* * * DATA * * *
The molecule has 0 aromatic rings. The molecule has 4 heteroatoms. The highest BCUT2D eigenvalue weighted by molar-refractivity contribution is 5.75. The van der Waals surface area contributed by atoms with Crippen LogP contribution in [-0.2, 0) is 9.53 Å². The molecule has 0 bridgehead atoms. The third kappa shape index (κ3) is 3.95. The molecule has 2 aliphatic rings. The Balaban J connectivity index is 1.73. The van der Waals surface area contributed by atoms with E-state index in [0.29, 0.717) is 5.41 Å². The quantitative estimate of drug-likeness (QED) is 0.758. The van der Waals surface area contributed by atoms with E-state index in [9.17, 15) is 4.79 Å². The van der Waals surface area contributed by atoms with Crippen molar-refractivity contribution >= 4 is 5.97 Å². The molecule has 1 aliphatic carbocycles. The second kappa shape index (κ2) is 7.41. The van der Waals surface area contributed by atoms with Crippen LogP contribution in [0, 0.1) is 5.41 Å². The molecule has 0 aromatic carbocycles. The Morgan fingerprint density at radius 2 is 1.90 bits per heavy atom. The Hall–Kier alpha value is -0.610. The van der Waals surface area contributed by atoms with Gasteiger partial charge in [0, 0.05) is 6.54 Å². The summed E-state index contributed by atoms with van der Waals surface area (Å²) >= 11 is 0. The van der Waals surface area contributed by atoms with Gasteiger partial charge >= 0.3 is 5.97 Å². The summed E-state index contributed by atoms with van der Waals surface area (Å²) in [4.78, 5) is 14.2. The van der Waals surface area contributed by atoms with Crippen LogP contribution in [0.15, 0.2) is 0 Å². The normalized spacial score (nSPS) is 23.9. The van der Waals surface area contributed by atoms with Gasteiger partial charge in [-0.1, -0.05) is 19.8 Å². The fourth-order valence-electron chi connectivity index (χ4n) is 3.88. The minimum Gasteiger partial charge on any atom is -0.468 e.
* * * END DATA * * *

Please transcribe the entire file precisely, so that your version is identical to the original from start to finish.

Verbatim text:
The molecule has 0 aromatic rings. The molecule has 4 heteroatoms. The highest BCUT2D eigenvalue weighted by molar-refractivity contribution is 5.75. The van der Waals surface area contributed by atoms with Crippen LogP contribution in [-0.2, 0) is 9.53 Å². The molecule has 0 bridgehead atoms. The third kappa shape index (κ3) is 3.95. The molecule has 2 aliphatic rings. The Balaban J connectivity index is 1.73. The van der Waals surface area contributed by atoms with E-state index in [0.29, 0.717) is 5.41 Å². The quantitative estimate of drug-likeness (QED) is 0.758. The van der Waals surface area contributed by atoms with E-state index in [9.17, 15) is 4.79 Å². The van der Waals surface area contributed by atoms with Crippen molar-refractivity contribution >= 4 is 5.97 Å². The molecule has 1 aliphatic carbocycles. The second kappa shape index (κ2) is 7.41. The van der Waals surface area contributed by atoms with Crippen LogP contribution in [0, 0.1) is 5.41 Å². The molecule has 0 aromatic carbocycles. The Morgan fingerprint density at radius 2 is 1.90 bits per heavy atom. The Hall–Kier alpha value is -0.610. The van der Waals surface area contributed by atoms with Gasteiger partial charge in [0, 0.05) is 6.54 Å². The summed E-state index contributed by atoms with van der Waals surface area (Å²) >= 11 is 0. The van der Waals surface area contributed by atoms with Gasteiger partial charge >= 0.3 is 5.97 Å². The summed E-state index contributed by atoms with van der Waals surface area (Å²) in [4.78, 5) is 14.2. The van der Waals surface area contributed by atoms with Crippen LogP contribution in [0.15, 0.2) is 0 Å². The normalized spacial score (nSPS) is 23.9. The van der Waals surface area contributed by atoms with Gasteiger partial charge in [-0.1, -0.05) is 19.8 Å². The fourth-order valence-electron chi connectivity index (χ4n) is 3.88. The minimum Gasteiger partial charge on any atom is -0.468 e.